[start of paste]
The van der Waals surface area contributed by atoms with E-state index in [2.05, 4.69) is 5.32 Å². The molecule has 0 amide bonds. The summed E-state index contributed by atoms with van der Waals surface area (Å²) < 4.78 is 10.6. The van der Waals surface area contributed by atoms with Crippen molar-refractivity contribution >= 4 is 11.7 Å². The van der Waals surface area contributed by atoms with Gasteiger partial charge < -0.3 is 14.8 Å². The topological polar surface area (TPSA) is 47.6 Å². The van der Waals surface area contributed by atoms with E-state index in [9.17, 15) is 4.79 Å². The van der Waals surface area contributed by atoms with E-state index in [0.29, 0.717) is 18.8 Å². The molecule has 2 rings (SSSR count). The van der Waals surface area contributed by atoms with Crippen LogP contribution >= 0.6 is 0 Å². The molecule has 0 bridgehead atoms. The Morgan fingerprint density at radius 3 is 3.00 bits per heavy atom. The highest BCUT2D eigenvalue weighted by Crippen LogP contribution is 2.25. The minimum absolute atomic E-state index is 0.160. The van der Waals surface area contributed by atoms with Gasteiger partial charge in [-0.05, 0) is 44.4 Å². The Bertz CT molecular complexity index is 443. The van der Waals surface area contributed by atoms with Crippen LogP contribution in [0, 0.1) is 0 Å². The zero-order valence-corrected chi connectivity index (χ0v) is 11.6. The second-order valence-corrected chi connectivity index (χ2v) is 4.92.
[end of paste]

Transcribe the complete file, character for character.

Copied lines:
The van der Waals surface area contributed by atoms with E-state index in [2.05, 4.69) is 5.32 Å². The molecule has 0 amide bonds. The summed E-state index contributed by atoms with van der Waals surface area (Å²) < 4.78 is 10.6. The van der Waals surface area contributed by atoms with Crippen molar-refractivity contribution >= 4 is 11.7 Å². The van der Waals surface area contributed by atoms with Gasteiger partial charge < -0.3 is 14.8 Å². The topological polar surface area (TPSA) is 47.6 Å². The van der Waals surface area contributed by atoms with E-state index in [9.17, 15) is 4.79 Å². The van der Waals surface area contributed by atoms with E-state index in [0.29, 0.717) is 18.8 Å². The molecule has 2 rings (SSSR count). The van der Waals surface area contributed by atoms with Crippen LogP contribution >= 0.6 is 0 Å². The molecule has 0 bridgehead atoms. The Morgan fingerprint density at radius 3 is 3.00 bits per heavy atom. The highest BCUT2D eigenvalue weighted by Crippen LogP contribution is 2.25. The minimum absolute atomic E-state index is 0.160. The van der Waals surface area contributed by atoms with Gasteiger partial charge in [-0.05, 0) is 44.4 Å². The Bertz CT molecular complexity index is 443. The van der Waals surface area contributed by atoms with Crippen LogP contribution in [0, 0.1) is 0 Å². The zero-order valence-corrected chi connectivity index (χ0v) is 11.6. The second-order valence-corrected chi connectivity index (χ2v) is 4.92.